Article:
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Rip-Off Alert | Protect your credit card information during the holiday shopping season

Before you head out to do holiday shopping, there is some important information you need to know to protect your credit card information. (MGN Online)

Before you head out to do holiday shopping, there is some important information you need to know to protect your credit card information.

Drugstore surveillance photos show Arlinda Weaver purchasing $1,000 worth of gift cards. The problem? The credit card she was using to make that purchase did not belong to her.

The account belonged to Richard Benoit, who got a call from his Detroit bank, asking if he had made $7,000 worth of purchases in the last three days. When he said no, he realized he was a victim of identity theft.

"She wanted to know if I had opened up some charge cards," said Benoit. "I was angry to the point where you know, why? You know, I mean, why do you have to do it?"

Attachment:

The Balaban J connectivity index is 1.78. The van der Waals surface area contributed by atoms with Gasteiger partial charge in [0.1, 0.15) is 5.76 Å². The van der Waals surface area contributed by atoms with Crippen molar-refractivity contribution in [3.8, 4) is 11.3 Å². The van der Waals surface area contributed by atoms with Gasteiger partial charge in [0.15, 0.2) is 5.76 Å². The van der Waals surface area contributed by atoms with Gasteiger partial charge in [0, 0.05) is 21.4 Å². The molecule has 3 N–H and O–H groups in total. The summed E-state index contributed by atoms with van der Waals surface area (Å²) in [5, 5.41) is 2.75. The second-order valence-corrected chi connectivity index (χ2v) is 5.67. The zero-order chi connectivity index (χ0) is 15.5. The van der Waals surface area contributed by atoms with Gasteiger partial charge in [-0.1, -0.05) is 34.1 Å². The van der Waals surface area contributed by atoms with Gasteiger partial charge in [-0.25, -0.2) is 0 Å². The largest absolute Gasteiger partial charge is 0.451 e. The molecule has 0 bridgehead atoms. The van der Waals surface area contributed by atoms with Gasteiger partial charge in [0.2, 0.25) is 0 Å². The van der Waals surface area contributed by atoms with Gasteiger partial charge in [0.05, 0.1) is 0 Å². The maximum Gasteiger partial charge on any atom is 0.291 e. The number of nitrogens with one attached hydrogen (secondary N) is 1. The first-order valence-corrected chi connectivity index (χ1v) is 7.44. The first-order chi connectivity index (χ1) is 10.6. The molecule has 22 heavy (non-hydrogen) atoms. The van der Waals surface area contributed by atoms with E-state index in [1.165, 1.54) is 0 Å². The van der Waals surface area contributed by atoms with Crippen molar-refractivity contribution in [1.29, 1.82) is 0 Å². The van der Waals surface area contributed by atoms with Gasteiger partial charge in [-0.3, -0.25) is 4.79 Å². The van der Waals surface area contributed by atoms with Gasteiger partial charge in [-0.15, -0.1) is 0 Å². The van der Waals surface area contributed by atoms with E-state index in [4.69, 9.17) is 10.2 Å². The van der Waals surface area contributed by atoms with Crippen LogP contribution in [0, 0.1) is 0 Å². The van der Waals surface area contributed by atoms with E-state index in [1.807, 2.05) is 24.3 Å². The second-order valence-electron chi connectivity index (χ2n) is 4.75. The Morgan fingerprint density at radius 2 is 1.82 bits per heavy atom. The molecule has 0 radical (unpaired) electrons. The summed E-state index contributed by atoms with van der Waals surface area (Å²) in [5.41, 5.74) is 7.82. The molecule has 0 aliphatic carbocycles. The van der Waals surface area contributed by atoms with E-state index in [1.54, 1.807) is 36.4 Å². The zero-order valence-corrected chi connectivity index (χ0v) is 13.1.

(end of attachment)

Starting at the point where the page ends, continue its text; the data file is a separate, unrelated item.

The bank contacted postal inspectors who quickly traced the purchases back to Weaver and discovered she had been using Benoit's social security number to get a credit card in his name.

"She submitted an application as if she were that victim. During the application, she included her name as an authorized user," said U.S. Postal Inspector Andrew Brandsasse.

Weaver never explained how she got the name and number, but authorities say it could have been through her job in a healthcare office. Keep this in mind that you have the right to refuse using your social security number on health care forms.

"When you go to the bank and you open an account, that is one thing. When you apply for a loan, that is one thing. But a regular retailer merchant for example, or an online retailer, there is no reason they should ever, ever need your social security number," said Brandsasse.

"Never think that it's going to be somebody else. Because you never know, and the one time that you let your guard down is the one time you're going to get burned," said Benoit.

Weaver was sentenced to three years' probation and ordered to pay $45,000 in restitution. Postal inspectors also recommend enrolling in a credit monitoring service, or at the very least, take advantage of the free yearly credit report offered by major credit agencies.

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